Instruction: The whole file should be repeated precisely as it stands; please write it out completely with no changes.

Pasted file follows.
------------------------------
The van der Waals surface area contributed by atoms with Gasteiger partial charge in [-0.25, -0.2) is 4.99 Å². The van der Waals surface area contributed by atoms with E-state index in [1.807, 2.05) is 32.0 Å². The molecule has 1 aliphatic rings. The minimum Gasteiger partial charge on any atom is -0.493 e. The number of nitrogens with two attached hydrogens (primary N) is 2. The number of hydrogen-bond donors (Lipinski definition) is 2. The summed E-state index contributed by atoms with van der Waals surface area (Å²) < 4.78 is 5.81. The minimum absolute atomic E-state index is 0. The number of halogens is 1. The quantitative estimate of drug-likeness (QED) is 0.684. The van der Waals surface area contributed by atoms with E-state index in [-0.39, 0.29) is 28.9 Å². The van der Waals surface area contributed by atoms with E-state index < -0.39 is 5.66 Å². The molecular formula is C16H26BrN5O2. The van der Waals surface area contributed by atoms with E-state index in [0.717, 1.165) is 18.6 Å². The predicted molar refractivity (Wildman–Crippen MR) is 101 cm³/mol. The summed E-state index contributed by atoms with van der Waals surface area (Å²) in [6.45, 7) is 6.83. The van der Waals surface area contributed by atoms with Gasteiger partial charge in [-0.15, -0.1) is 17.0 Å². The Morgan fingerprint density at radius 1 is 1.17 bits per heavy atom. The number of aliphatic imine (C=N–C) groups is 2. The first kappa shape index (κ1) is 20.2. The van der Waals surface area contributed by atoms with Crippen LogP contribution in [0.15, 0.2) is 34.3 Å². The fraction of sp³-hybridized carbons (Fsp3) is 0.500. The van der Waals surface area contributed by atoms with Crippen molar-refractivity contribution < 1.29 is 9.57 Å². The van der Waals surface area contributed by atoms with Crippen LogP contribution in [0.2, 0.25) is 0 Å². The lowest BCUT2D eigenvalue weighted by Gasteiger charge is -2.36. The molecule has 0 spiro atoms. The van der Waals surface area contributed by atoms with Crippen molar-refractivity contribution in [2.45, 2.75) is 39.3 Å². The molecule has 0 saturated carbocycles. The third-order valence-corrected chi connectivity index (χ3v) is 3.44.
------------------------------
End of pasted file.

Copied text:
The van der Waals surface area contributed by atoms with Gasteiger partial charge in [-0.25, -0.2) is 4.99 Å². The van der Waals surface area contributed by atoms with E-state index in [1.807, 2.05) is 32.0 Å². The molecule has 1 aliphatic rings. The minimum Gasteiger partial charge on any atom is -0.493 e. The number of nitrogens with two attached hydrogens (primary N) is 2. The number of hydrogen-bond donors (Lipinski definition) is 2. The summed E-state index contributed by atoms with van der Waals surface area (Å²) < 4.78 is 5.81. The minimum absolute atomic E-state index is 0. The number of halogens is 1. The quantitative estimate of drug-likeness (QED) is 0.684. The van der Waals surface area contributed by atoms with E-state index in [-0.39, 0.29) is 28.9 Å². The van der Waals surface area contributed by atoms with E-state index < -0.39 is 5.66 Å². The molecular formula is C16H26BrN5O2. The van der Waals surface area contributed by atoms with E-state index in [0.717, 1.165) is 18.6 Å². The predicted molar refractivity (Wildman–Crippen MR) is 101 cm³/mol. The summed E-state index contributed by atoms with van der Waals surface area (Å²) in [6.45, 7) is 6.83. The van der Waals surface area contributed by atoms with Gasteiger partial charge in [-0.15, -0.1) is 17.0 Å². The Morgan fingerprint density at radius 1 is 1.17 bits per heavy atom. The number of aliphatic imine (C=N–C) groups is 2. The first kappa shape index (κ1) is 20.2. The van der Waals surface area contributed by atoms with Crippen LogP contribution in [0.15, 0.2) is 34.3 Å². The fraction of sp³-hybridized carbons (Fsp3) is 0.500. The van der Waals surface area contributed by atoms with Crippen molar-refractivity contribution < 1.29 is 9.57 Å². The van der Waals surface area contributed by atoms with Crippen LogP contribution in [0.2, 0.25) is 0 Å². The lowest BCUT2D eigenvalue weighted by Gasteiger charge is -2.36. The molecule has 0 spiro atoms. The van der Waals surface area contributed by atoms with Crippen molar-refractivity contribution in [2.45, 2.75) is 39.3 Å². The molecule has 0 saturated carbocycles. The third-order valence-corrected chi connectivity index (χ3v) is 3.44.